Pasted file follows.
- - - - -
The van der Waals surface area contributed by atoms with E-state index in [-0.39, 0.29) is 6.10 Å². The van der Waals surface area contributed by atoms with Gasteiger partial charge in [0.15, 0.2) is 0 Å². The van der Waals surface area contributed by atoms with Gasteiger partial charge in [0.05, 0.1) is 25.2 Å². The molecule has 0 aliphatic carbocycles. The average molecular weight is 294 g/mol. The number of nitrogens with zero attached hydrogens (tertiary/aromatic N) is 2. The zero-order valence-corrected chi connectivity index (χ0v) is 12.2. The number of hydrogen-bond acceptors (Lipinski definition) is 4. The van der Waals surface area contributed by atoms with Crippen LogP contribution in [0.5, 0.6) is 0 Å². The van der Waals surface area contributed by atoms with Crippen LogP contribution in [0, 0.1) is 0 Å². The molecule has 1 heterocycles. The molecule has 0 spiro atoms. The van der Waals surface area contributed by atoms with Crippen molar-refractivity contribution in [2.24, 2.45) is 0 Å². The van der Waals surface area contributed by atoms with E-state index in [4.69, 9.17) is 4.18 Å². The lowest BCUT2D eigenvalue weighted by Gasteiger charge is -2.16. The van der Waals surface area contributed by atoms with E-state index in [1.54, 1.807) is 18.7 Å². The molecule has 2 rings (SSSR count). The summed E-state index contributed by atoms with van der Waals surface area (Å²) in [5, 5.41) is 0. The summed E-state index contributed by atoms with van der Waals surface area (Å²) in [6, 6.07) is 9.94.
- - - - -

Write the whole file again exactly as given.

The van der Waals surface area contributed by atoms with E-state index in [-0.39, 0.29) is 6.10 Å². The van der Waals surface area contributed by atoms with Gasteiger partial charge in [0.15, 0.2) is 0 Å². The van der Waals surface area contributed by atoms with Gasteiger partial charge in [0.05, 0.1) is 25.2 Å². The molecule has 0 aliphatic carbocycles. The average molecular weight is 294 g/mol. The number of nitrogens with zero attached hydrogens (tertiary/aromatic N) is 2. The zero-order valence-corrected chi connectivity index (χ0v) is 12.2. The number of hydrogen-bond acceptors (Lipinski definition) is 4. The van der Waals surface area contributed by atoms with Crippen LogP contribution in [0.5, 0.6) is 0 Å². The van der Waals surface area contributed by atoms with Crippen LogP contribution in [0, 0.1) is 0 Å². The molecule has 1 heterocycles. The molecule has 0 spiro atoms. The van der Waals surface area contributed by atoms with Crippen molar-refractivity contribution in [2.24, 2.45) is 0 Å². The van der Waals surface area contributed by atoms with E-state index in [4.69, 9.17) is 4.18 Å². The lowest BCUT2D eigenvalue weighted by Gasteiger charge is -2.16. The van der Waals surface area contributed by atoms with E-state index in [1.54, 1.807) is 18.7 Å². The molecule has 2 rings (SSSR count). The summed E-state index contributed by atoms with van der Waals surface area (Å²) in [5, 5.41) is 0. The summed E-state index contributed by atoms with van der Waals surface area (Å²) in [6, 6.07) is 9.94.